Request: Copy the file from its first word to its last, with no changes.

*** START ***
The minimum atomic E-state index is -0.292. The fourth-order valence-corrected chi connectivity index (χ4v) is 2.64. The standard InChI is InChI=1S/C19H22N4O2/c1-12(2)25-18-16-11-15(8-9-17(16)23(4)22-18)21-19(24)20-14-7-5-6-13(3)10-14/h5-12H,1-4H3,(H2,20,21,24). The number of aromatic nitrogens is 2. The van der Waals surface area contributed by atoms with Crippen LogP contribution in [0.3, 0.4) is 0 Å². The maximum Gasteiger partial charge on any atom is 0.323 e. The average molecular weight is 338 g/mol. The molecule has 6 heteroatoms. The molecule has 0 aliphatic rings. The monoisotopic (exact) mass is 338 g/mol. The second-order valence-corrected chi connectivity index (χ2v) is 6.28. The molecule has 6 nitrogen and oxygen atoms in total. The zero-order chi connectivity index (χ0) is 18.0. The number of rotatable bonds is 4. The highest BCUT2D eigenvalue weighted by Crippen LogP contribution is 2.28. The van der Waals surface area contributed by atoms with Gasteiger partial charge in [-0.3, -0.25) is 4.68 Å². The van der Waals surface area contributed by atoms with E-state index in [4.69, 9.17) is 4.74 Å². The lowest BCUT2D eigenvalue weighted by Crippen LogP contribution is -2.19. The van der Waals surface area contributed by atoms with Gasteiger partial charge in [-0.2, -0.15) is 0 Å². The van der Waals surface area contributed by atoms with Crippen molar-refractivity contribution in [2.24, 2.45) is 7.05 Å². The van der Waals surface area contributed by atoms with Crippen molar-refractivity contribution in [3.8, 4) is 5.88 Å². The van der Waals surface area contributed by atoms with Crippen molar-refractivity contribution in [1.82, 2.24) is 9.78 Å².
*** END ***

The minimum atomic E-state index is -0.292. The fourth-order valence-corrected chi connectivity index (χ4v) is 2.64. The standard InChI is InChI=1S/C19H22N4O2/c1-12(2)25-18-16-11-15(8-9-17(16)23(4)22-18)21-19(24)20-14-7-5-6-13(3)10-14/h5-12H,1-4H3,(H2,20,21,24). The number of aromatic nitrogens is 2. The van der Waals surface area contributed by atoms with Crippen LogP contribution in [0.3, 0.4) is 0 Å². The maximum Gasteiger partial charge on any atom is 0.323 e. The average molecular weight is 338 g/mol. The molecule has 6 heteroatoms. The molecule has 0 aliphatic rings. The monoisotopic (exact) mass is 338 g/mol. The second-order valence-corrected chi connectivity index (χ2v) is 6.28. The molecule has 6 nitrogen and oxygen atoms in total. The zero-order chi connectivity index (χ0) is 18.0. The number of rotatable bonds is 4. The highest BCUT2D eigenvalue weighted by Crippen LogP contribution is 2.28. The van der Waals surface area contributed by atoms with Gasteiger partial charge in [-0.3, -0.25) is 4.68 Å². The van der Waals surface area contributed by atoms with E-state index in [4.69, 9.17) is 4.74 Å². The lowest BCUT2D eigenvalue weighted by Crippen LogP contribution is -2.19. The van der Waals surface area contributed by atoms with Gasteiger partial charge in [-0.2, -0.15) is 0 Å². The van der Waals surface area contributed by atoms with Crippen molar-refractivity contribution in [2.24, 2.45) is 7.05 Å². The van der Waals surface area contributed by atoms with Crippen molar-refractivity contribution in [3.8, 4) is 5.88 Å². The van der Waals surface area contributed by atoms with Crippen molar-refractivity contribution in [1.82, 2.24) is 9.78 Å².